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AIA Canada Filling the Gap

Autosphere » Mechanical » AIA Canada Filling the Gap
Alana Baker is Vice President, Government Relations and Research, for AIA Canada. You can reach her at [email protected]. Photo AIA Canada

Labour Market Report highlights skills shortages and ways they can be addressed.

Recently, AIA Canada released its Labour Market Report. Conducted in conjunction with consultancy firm EY Canada, the report takes a detailed look at the current state of the labour market related to the auto care industry and provides some options to help with both challenges and opportunities in the sector. A key takeaway has been the ongoing shortage of skilled automotive service technicians. In fact, the report highlights that between 2021 and 2022, the industry witnessed a twofold increase in job opportunities.

Other key factors highlighted in the report include:

  • A slowdown in apprentice registrations
  • Growth in electric vehicle (EV) registrations which increases the significance of having the right digital and technical skills to maintain and service EVs
  • Macroeconomic conditions such as inflation, supply chain disruptions and the COVID-19 pandemic that impacted technician retirements and labour turnover as well as declining apprenticeship applications

Additional challenges currently facing the auto care sector include the lack of investment in training and educational programs that are not keeping pace with the technological advancement of today’s vehicles, as well as relatively low pay compared to other skilled trades. Additionally, persistent stigmas among the general public, namely that the automotive aftermarket and service repair sector is not seen as a vibrant and viable career option, remain a significant obstacle.

Cost of entry

Barriers to career development, such as the cost of entry, also pose challenges given that in many cases, apprentices have to purchase their own tools. Furthermore, those who do take the apprenticeship path are often discouraged in the workplace since, frequently, there is no mentorship structure or a clearly defined career path to help them become Red Seal technician or venture into management roles. 

There are solutions, however. Public awareness and education campaigns that highlight the benefits of a career in the auto care sector, as well as the value proposition it offers, can be highly effective, not only in attracting the next generation of technicians but also in gaining consent from their parents that this is a viable and dynamic career path.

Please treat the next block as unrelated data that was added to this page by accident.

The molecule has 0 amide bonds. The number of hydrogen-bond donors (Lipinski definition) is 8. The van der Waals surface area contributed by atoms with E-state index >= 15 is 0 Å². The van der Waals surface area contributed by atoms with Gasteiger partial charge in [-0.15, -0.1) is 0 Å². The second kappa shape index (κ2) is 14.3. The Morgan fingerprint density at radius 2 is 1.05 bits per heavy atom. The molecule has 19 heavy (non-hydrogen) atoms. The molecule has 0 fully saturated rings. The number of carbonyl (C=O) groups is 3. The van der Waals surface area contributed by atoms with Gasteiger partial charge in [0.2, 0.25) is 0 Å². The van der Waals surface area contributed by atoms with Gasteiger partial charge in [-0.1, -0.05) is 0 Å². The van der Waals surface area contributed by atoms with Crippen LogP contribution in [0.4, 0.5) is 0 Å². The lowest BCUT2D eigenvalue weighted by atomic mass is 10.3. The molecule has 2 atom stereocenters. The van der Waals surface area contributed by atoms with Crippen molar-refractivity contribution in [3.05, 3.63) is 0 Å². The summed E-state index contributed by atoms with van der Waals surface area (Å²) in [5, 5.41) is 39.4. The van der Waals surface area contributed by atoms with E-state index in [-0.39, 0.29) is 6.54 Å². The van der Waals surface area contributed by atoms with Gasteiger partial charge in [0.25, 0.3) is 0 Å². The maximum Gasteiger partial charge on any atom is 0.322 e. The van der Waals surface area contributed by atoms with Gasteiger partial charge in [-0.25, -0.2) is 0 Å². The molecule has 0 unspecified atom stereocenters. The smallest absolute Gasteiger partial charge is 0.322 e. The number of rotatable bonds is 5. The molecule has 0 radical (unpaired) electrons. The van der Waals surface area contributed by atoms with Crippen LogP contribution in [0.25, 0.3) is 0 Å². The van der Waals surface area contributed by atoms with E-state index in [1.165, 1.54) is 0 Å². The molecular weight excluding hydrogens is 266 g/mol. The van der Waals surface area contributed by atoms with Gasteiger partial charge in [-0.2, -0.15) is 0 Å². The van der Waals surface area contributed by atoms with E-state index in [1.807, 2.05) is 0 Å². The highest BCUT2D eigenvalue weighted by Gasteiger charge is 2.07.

Centralized platforms

 Additionally, there is a big opportunity to bolster awareness via centralized platforms that provide the ability to deliver information related to automotive service careers easily and effectively. Also, by collaborating with industry leaders to establish accelerated automotive technology career pathways within national educational programs, the result is a comprehensive and efficient approach when it comes to training and skills advancement.  

Collectively, as an industry, with the support from the government and other key stakeholders including repair networks and parts and equipment suppliers, as well as learning institutions, there is a huge opportunity to narrow the labour shortage gap by promoting skilled trades such as automotive service repair as not just a job, but a rewarding career opportunity that enables young people to develop valuable, lifelong skills and thrive in an environment where they make a difference in the everyday lives of others. 

Flexible immigration program

 While we have already seen efforts such as both federal and provincial apprenticeship programs, there is a lot more that can be done. Some examples include fast-tracking visa applications for foreign talent to fill gaps we face in the auto care sector. Canada’s immigration program can prove highly beneficial here since it has the flexibility to incentivize specific skills and occupations.

Additionally, expanding industry-specific apprenticeship programs can help reduce the labour shortage gap by incentivizing skilled trades, which, in turn, can bolster interest and applications. Yet, the challenge is not only getting young people into apprenticeship programs but also ensuring they want to stay in the industry. That is why service centres also have a key role to play in this, by investing in their new hires so they are properly trained, feel empowered and motivated, and able to perform service and repair work on vehicles coming into the service bays not only today but also tomorrow. 

 

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